When Yossi Klein was growing up in Brooklyn's Boro Park, the bedtime stories his father told him were about the Jews and the Holocaust.
By the time he was 20, in 1973, Yossi Klein had been an activist since sixth grade and had gone to Moscow to protest the plight of Soviet Jewry. But when he returned home, he began to wonder whether there was more to Jewish life for him than being, in his own phrase, "a professional demonstrator."
Filmed over a span of seven years, Steve Brand's warm and intimate documentary, "Kaddish" (at the Nuart Sunday through next Saturday), presents an exceptionally reflective, thoroughly likable young man struggling to achieve maturity before our eyes. The unusually long stretch of time in the film's making, encompassing a cycle of birth and death, brings universality to the very specific challenge of growing up as the child of a Holocaust survivor. Any thoughtful person will surely recognize himself or herself in Yossi Klein and in his loving, though sometimes argumentative, relationship with his father, Zoltan.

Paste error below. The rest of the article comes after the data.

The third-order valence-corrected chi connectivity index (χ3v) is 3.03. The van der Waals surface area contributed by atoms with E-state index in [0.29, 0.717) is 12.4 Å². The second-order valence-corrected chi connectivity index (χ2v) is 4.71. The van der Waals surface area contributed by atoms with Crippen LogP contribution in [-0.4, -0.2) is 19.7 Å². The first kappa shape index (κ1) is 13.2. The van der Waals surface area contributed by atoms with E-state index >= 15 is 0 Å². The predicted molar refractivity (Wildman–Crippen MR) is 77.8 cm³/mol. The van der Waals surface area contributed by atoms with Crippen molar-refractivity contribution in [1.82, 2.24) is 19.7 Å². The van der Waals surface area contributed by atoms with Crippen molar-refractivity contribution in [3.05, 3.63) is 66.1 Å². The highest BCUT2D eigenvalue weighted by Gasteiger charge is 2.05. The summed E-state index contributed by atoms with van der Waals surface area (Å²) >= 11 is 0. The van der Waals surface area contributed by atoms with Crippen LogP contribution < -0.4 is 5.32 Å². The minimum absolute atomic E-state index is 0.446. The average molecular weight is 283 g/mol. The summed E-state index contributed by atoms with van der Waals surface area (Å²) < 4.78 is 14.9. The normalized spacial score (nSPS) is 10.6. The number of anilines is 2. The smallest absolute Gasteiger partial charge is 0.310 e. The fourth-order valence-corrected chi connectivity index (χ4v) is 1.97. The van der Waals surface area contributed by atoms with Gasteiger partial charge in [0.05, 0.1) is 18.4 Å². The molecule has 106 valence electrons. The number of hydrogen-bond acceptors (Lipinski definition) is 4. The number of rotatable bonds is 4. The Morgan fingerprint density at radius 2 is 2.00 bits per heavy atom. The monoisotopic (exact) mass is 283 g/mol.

Yossi's attractive, sensible mother, Breindy, tells us that her husband didn't want to bring children into this world, but she had insisted. No wonder Zoltan felt as he did; he escaped Auschwitz, which claimed his parents along with thousands of other Hungarian Jews, only by hiding from May to October, 1944, in a bunker he and several friends dug in a forest, where they were protected by a Romanian peasant.